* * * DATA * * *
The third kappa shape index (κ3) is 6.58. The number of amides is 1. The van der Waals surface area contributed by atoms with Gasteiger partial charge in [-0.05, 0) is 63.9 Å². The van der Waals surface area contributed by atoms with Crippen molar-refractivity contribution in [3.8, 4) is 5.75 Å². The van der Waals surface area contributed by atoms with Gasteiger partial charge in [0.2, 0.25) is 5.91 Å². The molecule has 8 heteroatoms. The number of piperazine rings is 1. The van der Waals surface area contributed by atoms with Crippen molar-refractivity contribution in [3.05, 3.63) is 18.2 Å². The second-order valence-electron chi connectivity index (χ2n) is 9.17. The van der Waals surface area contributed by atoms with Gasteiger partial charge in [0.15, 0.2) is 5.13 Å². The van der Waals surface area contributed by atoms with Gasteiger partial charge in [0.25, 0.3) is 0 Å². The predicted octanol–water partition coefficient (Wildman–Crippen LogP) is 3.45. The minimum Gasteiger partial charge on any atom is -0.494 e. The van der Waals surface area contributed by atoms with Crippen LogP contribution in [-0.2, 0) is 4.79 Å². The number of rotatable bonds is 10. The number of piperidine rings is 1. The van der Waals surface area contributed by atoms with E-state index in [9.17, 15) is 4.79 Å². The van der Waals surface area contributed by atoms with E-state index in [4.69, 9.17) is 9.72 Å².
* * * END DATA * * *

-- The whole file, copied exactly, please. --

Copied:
The third kappa shape index (κ3) is 6.58. The number of amides is 1. The van der Waals surface area contributed by atoms with Gasteiger partial charge in [-0.05, 0) is 63.9 Å². The van der Waals surface area contributed by atoms with Crippen molar-refractivity contribution in [3.8, 4) is 5.75 Å². The van der Waals surface area contributed by atoms with Gasteiger partial charge in [0.2, 0.25) is 5.91 Å². The molecule has 8 heteroatoms. The number of piperazine rings is 1. The van der Waals surface area contributed by atoms with Crippen molar-refractivity contribution in [3.05, 3.63) is 18.2 Å². The second-order valence-electron chi connectivity index (χ2n) is 9.17. The van der Waals surface area contributed by atoms with Gasteiger partial charge in [0.15, 0.2) is 5.13 Å². The van der Waals surface area contributed by atoms with Gasteiger partial charge in [0.25, 0.3) is 0 Å². The predicted octanol–water partition coefficient (Wildman–Crippen LogP) is 3.45. The minimum Gasteiger partial charge on any atom is -0.494 e. The van der Waals surface area contributed by atoms with Crippen LogP contribution in [-0.2, 0) is 4.79 Å². The number of rotatable bonds is 10. The number of piperidine rings is 1. The van der Waals surface area contributed by atoms with E-state index in [9.17, 15) is 4.79 Å². The van der Waals surface area contributed by atoms with E-state index in [4.69, 9.17) is 9.72 Å².